Alliteration.  Like regional relevance, alliteration should not determine the course of a moniker, but it is often a bonus.  Examples of this working well are Pittsburgh Pirates and Tennessee Titans. On the other hand, alliteration can enable monikers that are questionable in pro sports such as Jaguars, Seahawks, and Wizards.

Teeth.  Within reason, it is often beneficial for a moniker to have a certain level of intimidation.  At the very least, the moniker should incur a healthy respect for the opponent.  A nickname like the Bears will always command a certain reverence, simply due to the fact that bears are large and intimidating.  It often helps if the moniker is a reference to a masculine archetype, as well.  A nickname like “Rams” works much better than “Sheep.”  That’s a good segue into the next topic of this post.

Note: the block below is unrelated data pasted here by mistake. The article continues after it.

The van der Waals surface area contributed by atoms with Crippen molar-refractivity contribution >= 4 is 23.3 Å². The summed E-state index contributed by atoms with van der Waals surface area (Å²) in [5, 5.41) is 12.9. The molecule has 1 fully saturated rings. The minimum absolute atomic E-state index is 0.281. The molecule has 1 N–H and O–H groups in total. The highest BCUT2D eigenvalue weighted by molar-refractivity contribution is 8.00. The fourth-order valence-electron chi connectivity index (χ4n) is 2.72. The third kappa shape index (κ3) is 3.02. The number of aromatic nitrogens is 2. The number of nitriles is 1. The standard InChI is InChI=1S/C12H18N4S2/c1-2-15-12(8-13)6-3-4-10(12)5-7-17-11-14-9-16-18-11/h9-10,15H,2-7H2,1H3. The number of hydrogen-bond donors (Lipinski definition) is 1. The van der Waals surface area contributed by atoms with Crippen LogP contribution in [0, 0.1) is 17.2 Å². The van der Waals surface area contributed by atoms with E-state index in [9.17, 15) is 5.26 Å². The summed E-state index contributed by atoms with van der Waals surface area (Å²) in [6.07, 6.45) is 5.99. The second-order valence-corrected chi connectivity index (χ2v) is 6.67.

Ugh. Where to start? It’s a questionable moniker in New Orleans, and it at least had regional relevance there. Ugh.


Inappropriate Level of Generality or Specificity.  On a pro level, over-specification leads to goofy nicknames, and these nicknames are often less respectable than more-general nicknames.  For example, the Detroit Tigers are immediately respectable due to the fact that tigers are fearsome and awe-inspiring animals.  “Bengals” means essentially the same thing, but the level of specificity (i.e. bengal tiger) waters down the nickname and causes it to loose it’s teeth.